A non-profit meeting minutes is simply the same as any meeting minutes like a corporate meeting minutes. This document is a school of records that details the events of a meeting. Meeting minutes can be long or short depending on the agenda or the subject or the desire of the meeting. Here are some guidelines in writing for meeting minutes:
There is no need to record word for word details in a corporate meeting minutes. However, you have to include the basic details of the meeting. These include the date and time of the meeting, board member list or the list board of directors, whether a quorum is established, names of other guests in attendance, and whether the meeting is special or regular. For a recommendation, you can add alternatives contemplated for important decisions, insert votes against the motion, add the key points given by the board, and include the votes required by the law (did it reach majority?).
2. Style of Writing
Your meeting minutes should be in a narrative form, and avoid using descriptive or flowery words, according to a study. Do not include your personal opinions.
Ideally, there is no specific format to follow, but first, make sure that your staff meeting minutes sustains consistency with their chosen format and has to be organizational. It has to be readable and comprehensible. Another thing, make sure that your format is orderly and consistent. Don't make it questionable by altering the format, for example, on the last meeting your format was very detailed, but on the next meeting it was not. It would become very questionable if that happened.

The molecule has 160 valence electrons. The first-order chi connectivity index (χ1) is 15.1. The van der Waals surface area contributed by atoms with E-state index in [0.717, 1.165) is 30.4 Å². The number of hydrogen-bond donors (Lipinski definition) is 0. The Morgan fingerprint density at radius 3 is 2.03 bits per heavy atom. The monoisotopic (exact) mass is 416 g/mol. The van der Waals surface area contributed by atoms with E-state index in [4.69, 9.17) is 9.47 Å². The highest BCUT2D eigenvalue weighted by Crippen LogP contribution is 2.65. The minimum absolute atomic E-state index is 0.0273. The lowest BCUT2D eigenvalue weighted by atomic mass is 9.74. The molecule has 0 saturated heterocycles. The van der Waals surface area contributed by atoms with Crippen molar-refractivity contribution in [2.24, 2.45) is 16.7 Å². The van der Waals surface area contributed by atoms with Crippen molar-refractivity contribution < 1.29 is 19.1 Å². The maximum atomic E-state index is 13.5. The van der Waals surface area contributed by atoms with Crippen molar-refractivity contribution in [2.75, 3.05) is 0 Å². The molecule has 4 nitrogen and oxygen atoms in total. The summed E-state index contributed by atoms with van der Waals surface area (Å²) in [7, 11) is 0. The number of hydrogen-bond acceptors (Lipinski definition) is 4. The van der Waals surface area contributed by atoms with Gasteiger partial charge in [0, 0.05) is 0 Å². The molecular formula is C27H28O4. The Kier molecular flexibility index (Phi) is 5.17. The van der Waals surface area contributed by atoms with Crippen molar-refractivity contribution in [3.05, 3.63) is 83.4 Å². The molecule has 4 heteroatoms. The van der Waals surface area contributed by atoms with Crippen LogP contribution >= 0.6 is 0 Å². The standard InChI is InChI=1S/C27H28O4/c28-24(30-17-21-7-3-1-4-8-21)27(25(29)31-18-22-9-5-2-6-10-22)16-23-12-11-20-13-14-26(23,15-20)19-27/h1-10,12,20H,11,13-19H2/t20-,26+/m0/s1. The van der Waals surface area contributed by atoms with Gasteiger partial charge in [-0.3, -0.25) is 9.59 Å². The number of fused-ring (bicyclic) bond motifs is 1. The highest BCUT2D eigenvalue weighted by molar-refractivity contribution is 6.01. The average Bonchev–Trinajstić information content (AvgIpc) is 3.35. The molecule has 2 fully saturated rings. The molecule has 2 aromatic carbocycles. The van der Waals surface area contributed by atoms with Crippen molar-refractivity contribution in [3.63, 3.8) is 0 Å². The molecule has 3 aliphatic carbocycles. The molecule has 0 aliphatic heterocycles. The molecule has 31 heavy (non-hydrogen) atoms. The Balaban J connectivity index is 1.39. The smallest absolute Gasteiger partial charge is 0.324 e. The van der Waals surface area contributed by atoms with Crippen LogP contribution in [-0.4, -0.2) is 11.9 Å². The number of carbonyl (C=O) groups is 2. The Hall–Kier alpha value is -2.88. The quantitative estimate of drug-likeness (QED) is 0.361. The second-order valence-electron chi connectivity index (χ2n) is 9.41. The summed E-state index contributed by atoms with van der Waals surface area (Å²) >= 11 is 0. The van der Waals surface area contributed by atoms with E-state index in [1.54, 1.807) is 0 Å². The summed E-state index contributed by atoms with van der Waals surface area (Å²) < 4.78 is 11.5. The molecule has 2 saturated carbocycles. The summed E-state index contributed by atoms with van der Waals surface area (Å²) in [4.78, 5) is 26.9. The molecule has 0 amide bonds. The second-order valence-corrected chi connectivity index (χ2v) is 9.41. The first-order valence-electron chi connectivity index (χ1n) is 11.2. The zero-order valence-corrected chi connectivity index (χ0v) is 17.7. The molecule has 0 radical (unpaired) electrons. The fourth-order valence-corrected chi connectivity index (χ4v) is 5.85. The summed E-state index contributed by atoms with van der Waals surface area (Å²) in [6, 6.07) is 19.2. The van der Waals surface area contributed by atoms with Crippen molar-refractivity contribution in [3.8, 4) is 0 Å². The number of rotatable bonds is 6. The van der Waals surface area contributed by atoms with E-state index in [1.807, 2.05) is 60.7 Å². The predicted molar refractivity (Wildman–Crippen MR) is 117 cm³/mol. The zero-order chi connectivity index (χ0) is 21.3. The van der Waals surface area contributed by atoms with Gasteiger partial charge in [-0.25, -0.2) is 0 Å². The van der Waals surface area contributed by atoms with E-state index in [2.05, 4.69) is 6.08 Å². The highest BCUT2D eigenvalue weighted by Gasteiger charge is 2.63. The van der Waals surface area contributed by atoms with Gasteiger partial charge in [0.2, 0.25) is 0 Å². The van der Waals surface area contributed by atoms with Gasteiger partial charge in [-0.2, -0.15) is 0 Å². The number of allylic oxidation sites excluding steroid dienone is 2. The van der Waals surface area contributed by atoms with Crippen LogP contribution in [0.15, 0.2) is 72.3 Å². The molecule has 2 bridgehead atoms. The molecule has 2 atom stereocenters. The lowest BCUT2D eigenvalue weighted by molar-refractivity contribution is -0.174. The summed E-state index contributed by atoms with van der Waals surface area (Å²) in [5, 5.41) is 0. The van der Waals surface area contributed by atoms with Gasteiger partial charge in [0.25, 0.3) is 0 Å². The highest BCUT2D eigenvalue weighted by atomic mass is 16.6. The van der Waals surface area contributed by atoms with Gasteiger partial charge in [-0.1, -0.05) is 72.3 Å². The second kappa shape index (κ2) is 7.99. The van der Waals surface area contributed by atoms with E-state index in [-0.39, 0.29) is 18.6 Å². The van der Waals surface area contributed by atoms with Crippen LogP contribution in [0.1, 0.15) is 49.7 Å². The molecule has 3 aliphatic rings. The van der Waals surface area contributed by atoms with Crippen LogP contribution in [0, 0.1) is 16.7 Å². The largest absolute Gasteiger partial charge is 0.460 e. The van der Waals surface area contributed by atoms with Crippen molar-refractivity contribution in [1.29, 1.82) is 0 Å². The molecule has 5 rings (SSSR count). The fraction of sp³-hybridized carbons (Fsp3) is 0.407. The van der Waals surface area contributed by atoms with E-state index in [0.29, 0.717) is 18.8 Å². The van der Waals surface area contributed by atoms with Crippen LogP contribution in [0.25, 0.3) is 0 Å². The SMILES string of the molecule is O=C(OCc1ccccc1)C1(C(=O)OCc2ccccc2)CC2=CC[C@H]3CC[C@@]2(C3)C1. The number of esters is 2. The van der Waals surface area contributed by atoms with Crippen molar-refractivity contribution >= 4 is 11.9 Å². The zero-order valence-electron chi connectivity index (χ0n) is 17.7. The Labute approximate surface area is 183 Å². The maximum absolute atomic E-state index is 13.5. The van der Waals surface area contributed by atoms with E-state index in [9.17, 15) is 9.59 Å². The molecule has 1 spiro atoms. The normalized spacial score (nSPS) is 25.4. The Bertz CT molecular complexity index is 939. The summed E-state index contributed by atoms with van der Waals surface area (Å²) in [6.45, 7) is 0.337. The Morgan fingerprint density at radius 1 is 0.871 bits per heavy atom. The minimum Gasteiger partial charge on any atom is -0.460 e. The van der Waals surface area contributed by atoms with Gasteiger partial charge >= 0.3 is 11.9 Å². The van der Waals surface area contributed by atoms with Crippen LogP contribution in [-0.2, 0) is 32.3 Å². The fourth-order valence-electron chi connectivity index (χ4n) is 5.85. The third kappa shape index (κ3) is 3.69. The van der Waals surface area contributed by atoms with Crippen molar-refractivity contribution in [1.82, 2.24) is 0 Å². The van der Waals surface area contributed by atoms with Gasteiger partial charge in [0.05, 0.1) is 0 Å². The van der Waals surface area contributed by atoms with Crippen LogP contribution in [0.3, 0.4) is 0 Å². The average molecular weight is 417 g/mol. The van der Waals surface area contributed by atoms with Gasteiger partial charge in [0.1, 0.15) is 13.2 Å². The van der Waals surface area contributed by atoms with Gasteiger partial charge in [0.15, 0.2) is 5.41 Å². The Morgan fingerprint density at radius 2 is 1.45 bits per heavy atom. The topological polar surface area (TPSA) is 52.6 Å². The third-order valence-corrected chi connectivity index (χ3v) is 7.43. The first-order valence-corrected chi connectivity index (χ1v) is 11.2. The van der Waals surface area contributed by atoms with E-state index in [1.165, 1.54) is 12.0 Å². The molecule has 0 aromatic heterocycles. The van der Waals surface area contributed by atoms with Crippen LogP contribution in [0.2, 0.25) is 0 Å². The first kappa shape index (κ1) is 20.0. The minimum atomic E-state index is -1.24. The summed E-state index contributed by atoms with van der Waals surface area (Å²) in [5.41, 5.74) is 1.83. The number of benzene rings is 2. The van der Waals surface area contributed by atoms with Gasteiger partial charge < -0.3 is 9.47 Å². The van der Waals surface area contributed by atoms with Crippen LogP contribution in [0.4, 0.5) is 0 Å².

3. Approval of Meeting Minutes
On the next meeting, the board should approve the meeting minutes. The board should deliberately approve of the board meeting minutes in order to avoid errors on the record. Make the approval early so that the board cannot overlook the mistakes made.
4. Meeting Minutes Recording
Meetings should always be recorded regardless how. It can be through a tape recording, via Skype, or through teleconference. Without the recording, the meeting could end up that it never existed since there is no medium of record. Traditionally, corporate meeting minutes is recorded by the secretary, if the secretary is absent, another officer should take his or her place. Whoever took the meeting minutes, he or she should sign it to keep it legal.
A bylaw is a rule made by a company or an organization to control the activities of its members. Board members should be familiar with the bylaws. Their actions must reflect the bylaws made by the organization. Board members should know with the number of votes needed to establish a quorum.
6. Copies for the Meeting Minutes
If the board meatin approves the draft with no alterations, or with very little changes, boards might not be given the official copy. However, board members can ask for copies of the sample meeting minutes.